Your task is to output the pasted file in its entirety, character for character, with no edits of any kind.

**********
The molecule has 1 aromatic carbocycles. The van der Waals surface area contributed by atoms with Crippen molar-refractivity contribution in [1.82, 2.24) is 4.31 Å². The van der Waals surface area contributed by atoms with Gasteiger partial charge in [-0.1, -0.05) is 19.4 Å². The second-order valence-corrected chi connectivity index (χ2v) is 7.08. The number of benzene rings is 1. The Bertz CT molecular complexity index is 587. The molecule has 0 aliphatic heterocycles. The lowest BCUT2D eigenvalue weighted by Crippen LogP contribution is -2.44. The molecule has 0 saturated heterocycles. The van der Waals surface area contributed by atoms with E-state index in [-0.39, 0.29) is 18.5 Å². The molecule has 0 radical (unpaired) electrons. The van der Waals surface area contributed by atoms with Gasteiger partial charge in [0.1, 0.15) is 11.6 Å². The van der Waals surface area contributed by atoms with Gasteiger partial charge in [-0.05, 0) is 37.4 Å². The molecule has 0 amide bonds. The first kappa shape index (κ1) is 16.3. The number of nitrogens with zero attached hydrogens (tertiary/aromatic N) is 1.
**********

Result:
The molecule has 1 aromatic carbocycles. The van der Waals surface area contributed by atoms with Crippen molar-refractivity contribution in [1.82, 2.24) is 4.31 Å². The van der Waals surface area contributed by atoms with Gasteiger partial charge in [-0.1, -0.05) is 19.4 Å². The second-order valence-corrected chi connectivity index (χ2v) is 7.08. The number of benzene rings is 1. The Bertz CT molecular complexity index is 587. The molecule has 0 aliphatic heterocycles. The lowest BCUT2D eigenvalue weighted by Crippen LogP contribution is -2.44. The molecule has 0 saturated heterocycles. The van der Waals surface area contributed by atoms with E-state index in [-0.39, 0.29) is 18.5 Å². The molecule has 0 radical (unpaired) electrons. The van der Waals surface area contributed by atoms with Gasteiger partial charge in [0.1, 0.15) is 11.6 Å². The van der Waals surface area contributed by atoms with Gasteiger partial charge in [-0.05, 0) is 37.4 Å². The molecule has 0 amide bonds. The first kappa shape index (κ1) is 16.3. The number of nitrogens with zero attached hydrogens (tertiary/aromatic N) is 1.